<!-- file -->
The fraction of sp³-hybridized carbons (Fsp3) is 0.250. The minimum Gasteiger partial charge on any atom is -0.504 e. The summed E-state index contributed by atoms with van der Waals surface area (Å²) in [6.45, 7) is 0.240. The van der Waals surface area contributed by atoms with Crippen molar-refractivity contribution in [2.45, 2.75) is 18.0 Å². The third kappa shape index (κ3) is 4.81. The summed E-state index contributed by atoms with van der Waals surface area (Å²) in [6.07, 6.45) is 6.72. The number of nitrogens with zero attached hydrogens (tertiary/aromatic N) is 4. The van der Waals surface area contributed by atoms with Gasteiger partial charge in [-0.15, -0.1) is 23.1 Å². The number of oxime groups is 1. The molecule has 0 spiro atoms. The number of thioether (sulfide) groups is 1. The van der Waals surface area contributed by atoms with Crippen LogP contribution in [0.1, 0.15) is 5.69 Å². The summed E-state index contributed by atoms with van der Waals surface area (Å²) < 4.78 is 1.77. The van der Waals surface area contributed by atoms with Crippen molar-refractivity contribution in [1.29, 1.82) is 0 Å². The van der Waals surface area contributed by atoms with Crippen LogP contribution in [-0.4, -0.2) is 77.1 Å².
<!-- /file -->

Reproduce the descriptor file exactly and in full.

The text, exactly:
The fraction of sp³-hybridized carbons (Fsp3) is 0.250. The minimum Gasteiger partial charge on any atom is -0.504 e. The summed E-state index contributed by atoms with van der Waals surface area (Å²) in [6.45, 7) is 0.240. The van der Waals surface area contributed by atoms with Crippen molar-refractivity contribution in [2.45, 2.75) is 18.0 Å². The third kappa shape index (κ3) is 4.81. The summed E-state index contributed by atoms with van der Waals surface area (Å²) in [6.07, 6.45) is 6.72. The number of nitrogens with zero attached hydrogens (tertiary/aromatic N) is 4. The van der Waals surface area contributed by atoms with Gasteiger partial charge in [-0.15, -0.1) is 23.1 Å². The number of oxime groups is 1. The molecule has 0 spiro atoms. The number of thioether (sulfide) groups is 1. The van der Waals surface area contributed by atoms with Crippen LogP contribution in [0.1, 0.15) is 5.69 Å². The summed E-state index contributed by atoms with van der Waals surface area (Å²) < 4.78 is 1.77. The van der Waals surface area contributed by atoms with Crippen molar-refractivity contribution in [1.29, 1.82) is 0 Å². The van der Waals surface area contributed by atoms with Crippen LogP contribution in [-0.4, -0.2) is 77.1 Å².